The length and breadth of England, Back from the Brink project teams are busy at over 50 sites, surveying, planting, scrub-clearing, ride-cutting, seed-sowing, trans-locating and even fungus inoculating. They will also be giving talks, leading walks, training people, finding volunteers, writing, blogging and tweeting.
Some of us have more behind-the-scenes roles: mine is described grandly as “securing the legacy”. This is all about recognising that Back from the Brink is ground-breaking in many ways, but there’s no point in breaking new ground if you don’t cultivate it long-term. It may be the first time that eight organisations have come together to collaborate on species across the plant, fungus and animal kingdoms - but does that actually make us more effective?
Some of the reasons for working closely across organisational boundaries are obvious – applying different kinds of expertise to the same piece of land; making sure the needs of say, reptiles, don’t conflict with those of plants; or if they do, finding the best way to resolve the problem. Others are more to do with collective impact, whether it’s pooling volunteers or giving more social media profile to the species recovery cause. And a really important aspect is the ability to highlight the plight of less well-known species to audiences who might first be attracted to charismatic ones like the Pine Marten or the Lesser Butterfly Orchid.
The legacy is about not just doing all this once, for the lifetime of the project. It is about making it a more normal way of working. And about learning how to do it better and better each time. My work involves trying to understand what works well and why; and what isn’t going as smoothly, and why. Learning lessons as we go, making adjustments, all helps to build a picture of how conservation can be more effective in the future. So monitoring and evaluating our impact, both on the species we are working for, and the people and communities whose support and understanding we need, is crucial.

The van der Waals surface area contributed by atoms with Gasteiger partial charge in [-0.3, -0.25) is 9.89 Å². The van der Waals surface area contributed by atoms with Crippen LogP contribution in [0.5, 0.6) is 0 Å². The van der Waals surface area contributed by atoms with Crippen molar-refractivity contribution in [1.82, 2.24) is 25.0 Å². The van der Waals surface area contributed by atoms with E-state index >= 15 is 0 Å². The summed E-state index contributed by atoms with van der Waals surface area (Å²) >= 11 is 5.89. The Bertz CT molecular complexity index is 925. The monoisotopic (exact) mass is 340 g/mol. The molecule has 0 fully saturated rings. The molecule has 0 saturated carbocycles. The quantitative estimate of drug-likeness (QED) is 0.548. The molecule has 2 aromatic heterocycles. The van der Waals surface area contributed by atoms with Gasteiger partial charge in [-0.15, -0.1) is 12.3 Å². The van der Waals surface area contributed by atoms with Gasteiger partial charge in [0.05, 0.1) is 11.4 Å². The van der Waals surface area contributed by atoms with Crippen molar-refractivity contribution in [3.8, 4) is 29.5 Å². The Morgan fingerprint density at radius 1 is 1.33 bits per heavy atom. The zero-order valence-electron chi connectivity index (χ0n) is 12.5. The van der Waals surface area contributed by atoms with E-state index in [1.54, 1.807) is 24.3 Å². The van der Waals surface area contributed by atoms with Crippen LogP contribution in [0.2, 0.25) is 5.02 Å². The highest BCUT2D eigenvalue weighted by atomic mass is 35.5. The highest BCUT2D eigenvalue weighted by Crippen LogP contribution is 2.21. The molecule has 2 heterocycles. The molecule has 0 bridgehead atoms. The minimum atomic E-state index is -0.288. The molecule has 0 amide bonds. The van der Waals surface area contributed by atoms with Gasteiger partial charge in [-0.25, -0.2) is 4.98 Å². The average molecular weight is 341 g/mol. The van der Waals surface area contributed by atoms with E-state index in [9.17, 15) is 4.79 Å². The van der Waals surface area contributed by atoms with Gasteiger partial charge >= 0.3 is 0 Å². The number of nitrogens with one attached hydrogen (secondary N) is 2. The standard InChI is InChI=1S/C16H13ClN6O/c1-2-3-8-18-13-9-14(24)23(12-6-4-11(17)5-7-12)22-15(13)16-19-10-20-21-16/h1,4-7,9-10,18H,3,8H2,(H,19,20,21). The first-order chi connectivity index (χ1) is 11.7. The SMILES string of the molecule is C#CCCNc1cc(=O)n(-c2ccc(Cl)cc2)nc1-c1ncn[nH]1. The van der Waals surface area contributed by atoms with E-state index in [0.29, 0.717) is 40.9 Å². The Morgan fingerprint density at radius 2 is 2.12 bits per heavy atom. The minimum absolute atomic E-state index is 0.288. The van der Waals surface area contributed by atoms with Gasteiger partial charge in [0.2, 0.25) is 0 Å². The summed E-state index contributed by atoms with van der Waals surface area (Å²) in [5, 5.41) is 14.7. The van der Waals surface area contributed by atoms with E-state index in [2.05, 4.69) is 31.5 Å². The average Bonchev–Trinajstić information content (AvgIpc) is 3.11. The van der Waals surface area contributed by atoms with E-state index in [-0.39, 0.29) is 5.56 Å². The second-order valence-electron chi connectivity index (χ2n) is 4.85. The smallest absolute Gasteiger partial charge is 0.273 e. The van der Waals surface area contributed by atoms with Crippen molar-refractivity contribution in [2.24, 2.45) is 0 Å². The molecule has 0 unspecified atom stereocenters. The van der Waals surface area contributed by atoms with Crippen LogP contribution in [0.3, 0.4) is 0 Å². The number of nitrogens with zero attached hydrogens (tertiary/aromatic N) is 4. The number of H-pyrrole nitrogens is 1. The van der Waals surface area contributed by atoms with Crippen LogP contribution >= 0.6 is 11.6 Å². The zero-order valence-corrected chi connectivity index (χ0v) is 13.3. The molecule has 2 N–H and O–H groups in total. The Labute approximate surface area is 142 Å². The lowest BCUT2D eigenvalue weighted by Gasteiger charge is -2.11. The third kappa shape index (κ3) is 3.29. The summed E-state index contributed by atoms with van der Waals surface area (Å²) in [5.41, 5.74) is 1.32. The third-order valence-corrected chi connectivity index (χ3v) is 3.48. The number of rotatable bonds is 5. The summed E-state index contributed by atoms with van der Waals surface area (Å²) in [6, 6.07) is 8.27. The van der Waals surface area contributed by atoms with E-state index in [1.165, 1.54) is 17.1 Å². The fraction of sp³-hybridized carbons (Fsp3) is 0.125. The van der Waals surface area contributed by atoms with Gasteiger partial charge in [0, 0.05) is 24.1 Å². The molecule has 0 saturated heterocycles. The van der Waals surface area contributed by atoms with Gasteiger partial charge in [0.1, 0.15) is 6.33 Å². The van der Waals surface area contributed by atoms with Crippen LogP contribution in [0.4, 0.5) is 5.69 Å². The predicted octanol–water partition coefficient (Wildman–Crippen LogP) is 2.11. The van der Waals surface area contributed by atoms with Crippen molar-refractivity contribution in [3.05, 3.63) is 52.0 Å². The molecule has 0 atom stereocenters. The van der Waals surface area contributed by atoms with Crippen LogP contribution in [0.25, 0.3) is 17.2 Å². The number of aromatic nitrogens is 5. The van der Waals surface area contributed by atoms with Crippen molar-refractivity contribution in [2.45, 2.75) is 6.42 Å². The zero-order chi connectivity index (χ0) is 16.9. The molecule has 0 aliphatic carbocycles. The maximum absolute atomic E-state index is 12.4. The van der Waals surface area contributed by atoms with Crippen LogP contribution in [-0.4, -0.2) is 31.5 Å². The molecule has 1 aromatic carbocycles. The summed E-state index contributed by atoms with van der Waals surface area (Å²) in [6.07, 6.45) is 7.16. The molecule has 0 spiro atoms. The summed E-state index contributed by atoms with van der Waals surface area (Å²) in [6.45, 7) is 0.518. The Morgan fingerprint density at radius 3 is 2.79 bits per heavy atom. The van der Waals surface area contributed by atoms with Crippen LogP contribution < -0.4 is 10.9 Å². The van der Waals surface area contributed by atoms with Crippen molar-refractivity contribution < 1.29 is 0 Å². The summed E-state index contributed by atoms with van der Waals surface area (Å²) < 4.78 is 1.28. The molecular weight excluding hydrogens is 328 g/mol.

I am also working at a strategic level with the partner organisations – government agency Natural England and the charities Amphibian and Reptile Conservation, Bat Conservation Trust, Buglife, Bumblebee Conservation, Butterfly Conservation, Plantlife, the RSPB. Collaboration at this level takes many forms, from developing more joint projects (such as the Species Champions scheme whereby MPs, MSPs, AMs and MLAs become parliamentary champions for certain threatened species) to addressing strategic collaboration on things like nature reserve management or biological data handling.
The legacy is also about our relationships with the organisations who can support more of this work in the future. This is partly to ensure that work for these species can continue, and new species can be brought on board. It is also about using the Back from the Brink framework as a basis for extending species recovery efforts to, for example, the marine realm. And not forgetting that Back from the Brink is currently confined to England. We want to see similar levels of joint activity and external support working across the UK.
Change Manager, Back from the Brink.